It is significant to note that even Lombroso at a later stage modified his earlier views and suggested that only one-third of all criminals by nature are criminals type.  He also classified criminals into four types, namely:

• Idiots

• Imbeciles

• Feeble Minded Criminals

• Morally Insane Criminals

Mental Disorder and Criminality

The term “mental disorder” is also referred to as mental abnormality. It denotes that the mind is in a state of confusion or in some disease.

Studies have shown that there is no evidence to prove that the crimes committed by criminals were induced by their mental disorders.

On the contrary, crime statistics showed that quite a large number of criminals were persistent offenders and more than 66 per cent of them had a past criminal record and 44 per cent of them had previously been in prison undergoing a sentence.

Be that as it may, the law does take mental illness or insanity into account while determining the criminal liability of the offender.

It is also taken into account in sentencing offenders where they are subjected to clinical treatment rather than being sentenced. Insanity has been recognised as a defence in most penal laws.

In the Indian penal code, section 84 mentions that – Act of a person of unsounded mind – Nothing is an offence which is done by a person who, at the time of doing it, by reason of unsoundness of mind, is incapable of knowing the nature of the act, or that he is doing what is either wrong or contrary to law.

Biophysical Factors and Criminality

Biological differences in human personality also account for criminality in human beings.

The logic behind the biological explanation of crime is that structure determines function and persons behave differently owing to the fact that they are somehow structurally different.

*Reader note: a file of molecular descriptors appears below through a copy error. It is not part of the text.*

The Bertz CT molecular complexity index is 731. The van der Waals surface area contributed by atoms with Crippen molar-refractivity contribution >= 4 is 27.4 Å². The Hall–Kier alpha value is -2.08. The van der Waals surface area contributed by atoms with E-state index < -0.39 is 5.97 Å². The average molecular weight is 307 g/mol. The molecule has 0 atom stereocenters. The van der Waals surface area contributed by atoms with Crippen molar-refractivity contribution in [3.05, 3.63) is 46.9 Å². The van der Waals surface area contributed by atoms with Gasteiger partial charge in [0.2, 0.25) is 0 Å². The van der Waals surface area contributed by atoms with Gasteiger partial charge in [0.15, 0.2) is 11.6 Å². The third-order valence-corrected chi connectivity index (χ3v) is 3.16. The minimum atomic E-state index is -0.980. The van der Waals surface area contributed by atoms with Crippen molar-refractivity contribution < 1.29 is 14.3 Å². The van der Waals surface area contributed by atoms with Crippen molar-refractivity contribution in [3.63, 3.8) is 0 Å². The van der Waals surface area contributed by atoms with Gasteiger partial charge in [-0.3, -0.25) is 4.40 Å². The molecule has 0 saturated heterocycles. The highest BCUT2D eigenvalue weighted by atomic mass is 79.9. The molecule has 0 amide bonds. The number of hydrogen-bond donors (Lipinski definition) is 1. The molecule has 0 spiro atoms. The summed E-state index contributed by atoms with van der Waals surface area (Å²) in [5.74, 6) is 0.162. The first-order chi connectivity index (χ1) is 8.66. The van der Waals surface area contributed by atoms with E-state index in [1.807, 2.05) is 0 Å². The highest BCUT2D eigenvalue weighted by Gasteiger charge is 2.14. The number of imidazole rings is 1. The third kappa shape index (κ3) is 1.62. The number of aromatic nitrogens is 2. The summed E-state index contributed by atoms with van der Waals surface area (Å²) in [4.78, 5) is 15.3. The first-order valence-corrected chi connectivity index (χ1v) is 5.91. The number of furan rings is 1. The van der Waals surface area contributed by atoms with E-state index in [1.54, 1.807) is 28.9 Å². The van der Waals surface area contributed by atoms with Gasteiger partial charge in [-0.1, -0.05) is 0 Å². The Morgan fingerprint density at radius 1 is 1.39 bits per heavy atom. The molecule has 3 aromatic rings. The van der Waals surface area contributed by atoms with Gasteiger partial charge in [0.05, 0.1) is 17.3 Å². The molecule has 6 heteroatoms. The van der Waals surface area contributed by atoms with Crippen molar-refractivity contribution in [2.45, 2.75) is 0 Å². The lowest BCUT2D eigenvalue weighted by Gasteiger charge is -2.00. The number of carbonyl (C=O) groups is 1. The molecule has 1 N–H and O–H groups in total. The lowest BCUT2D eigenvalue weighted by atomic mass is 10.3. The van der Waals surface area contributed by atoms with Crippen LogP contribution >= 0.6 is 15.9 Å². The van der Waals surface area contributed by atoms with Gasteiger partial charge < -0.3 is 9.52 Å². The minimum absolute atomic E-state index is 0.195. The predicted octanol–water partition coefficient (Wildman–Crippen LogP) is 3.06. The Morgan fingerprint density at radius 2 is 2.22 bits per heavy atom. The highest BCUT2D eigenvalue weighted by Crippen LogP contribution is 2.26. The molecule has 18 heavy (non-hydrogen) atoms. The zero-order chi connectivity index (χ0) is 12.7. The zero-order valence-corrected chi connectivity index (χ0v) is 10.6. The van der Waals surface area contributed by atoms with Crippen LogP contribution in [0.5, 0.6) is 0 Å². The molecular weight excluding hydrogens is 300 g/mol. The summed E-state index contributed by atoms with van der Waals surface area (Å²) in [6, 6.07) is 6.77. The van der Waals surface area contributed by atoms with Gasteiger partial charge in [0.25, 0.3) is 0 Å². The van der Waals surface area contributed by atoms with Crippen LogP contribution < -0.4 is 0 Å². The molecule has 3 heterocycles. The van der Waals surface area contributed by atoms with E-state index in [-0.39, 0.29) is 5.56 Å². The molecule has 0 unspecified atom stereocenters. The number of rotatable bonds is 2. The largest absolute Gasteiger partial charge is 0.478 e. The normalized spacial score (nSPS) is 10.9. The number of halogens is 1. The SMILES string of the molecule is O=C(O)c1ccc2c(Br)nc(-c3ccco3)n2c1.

Physical and biological abnormalities are generally responsible for criminal behavior. In other words, the criminal is viewed as a biological organism characteristically different, abnormal, defective and inferior, both biologically and physiologically.

The genetic or biological theory of crime states that criminal behavior is inherited and they are different from innocent physically and biologically including glandular malfunctioning, racial heritage, moral insensitivity, etc. This theory is an improved version of the atavists theory.

An American criminologist Dr Caldwell showed keen interest in phrenology and published his ‘elements of phrenology’ in 1824. The doctrine underlined three basic proportions:

• The exterior of the skull conforms to the inferior, and to the shape of the brain

• The mind consists of faculties

• These faculties are related to the brain and skull

Social and Other Factors

Religion has also been instrumental in the causation of crime because standards of morality are set by religious institutions and when these standards are violated it results in a crime.

The spiritual teaching of religion helps considerably in keeping a person away from crime and delinquency.

Economic conditions also influence criminality to a considerable extent. Present-day industrial progress, economic growth and urbanization have paralyzed Indian domestic life.

Family elders need to earn money. Under those circumstances, the younger one may choose a different path to earn money.

Unemployment among the youths is also a big problem and it is also another cause of the increase in the crime rate.

Nowadays children are influenced by mass media. Children will easily inspire a character from a movie that may be a hero or villain. He sees that character as a role model and wants to become like that character. Sometimes this also led to criminal behavior.


The recent developments in the field of psychology, sociology and other behavioural sciences have brought in their wake a corresponding change in the criminological trends and opened new vistas in comprehension of human behaviour.